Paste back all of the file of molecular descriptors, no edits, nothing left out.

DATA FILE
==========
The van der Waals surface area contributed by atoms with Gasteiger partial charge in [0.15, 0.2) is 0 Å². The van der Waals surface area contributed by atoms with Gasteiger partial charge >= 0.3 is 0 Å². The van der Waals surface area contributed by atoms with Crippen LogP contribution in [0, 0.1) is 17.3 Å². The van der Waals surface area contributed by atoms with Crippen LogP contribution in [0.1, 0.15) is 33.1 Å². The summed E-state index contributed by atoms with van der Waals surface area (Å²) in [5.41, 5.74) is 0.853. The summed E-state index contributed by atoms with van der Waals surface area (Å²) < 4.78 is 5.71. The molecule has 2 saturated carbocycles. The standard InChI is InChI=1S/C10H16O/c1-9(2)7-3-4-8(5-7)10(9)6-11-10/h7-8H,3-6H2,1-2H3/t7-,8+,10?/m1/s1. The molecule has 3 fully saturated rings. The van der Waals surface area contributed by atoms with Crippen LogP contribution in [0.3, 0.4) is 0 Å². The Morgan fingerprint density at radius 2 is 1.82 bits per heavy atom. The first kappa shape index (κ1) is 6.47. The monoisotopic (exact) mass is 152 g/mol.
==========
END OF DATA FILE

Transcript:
The van der Waals surface area contributed by atoms with Gasteiger partial charge in [0.15, 0.2) is 0 Å². The van der Waals surface area contributed by atoms with Gasteiger partial charge >= 0.3 is 0 Å². The van der Waals surface area contributed by atoms with Crippen LogP contribution in [0, 0.1) is 17.3 Å². The van der Waals surface area contributed by atoms with Crippen LogP contribution in [0.1, 0.15) is 33.1 Å². The summed E-state index contributed by atoms with van der Waals surface area (Å²) in [5.41, 5.74) is 0.853. The summed E-state index contributed by atoms with van der Waals surface area (Å²) < 4.78 is 5.71. The molecule has 2 saturated carbocycles. The standard InChI is InChI=1S/C10H16O/c1-9(2)7-3-4-8(5-7)10(9)6-11-10/h7-8H,3-6H2,1-2H3/t7-,8+,10?/m1/s1. The molecule has 3 fully saturated rings. The van der Waals surface area contributed by atoms with Crippen LogP contribution in [0.3, 0.4) is 0 Å². The Morgan fingerprint density at radius 2 is 1.82 bits per heavy atom. The first kappa shape index (κ1) is 6.47. The monoisotopic (exact) mass is 152 g/mol.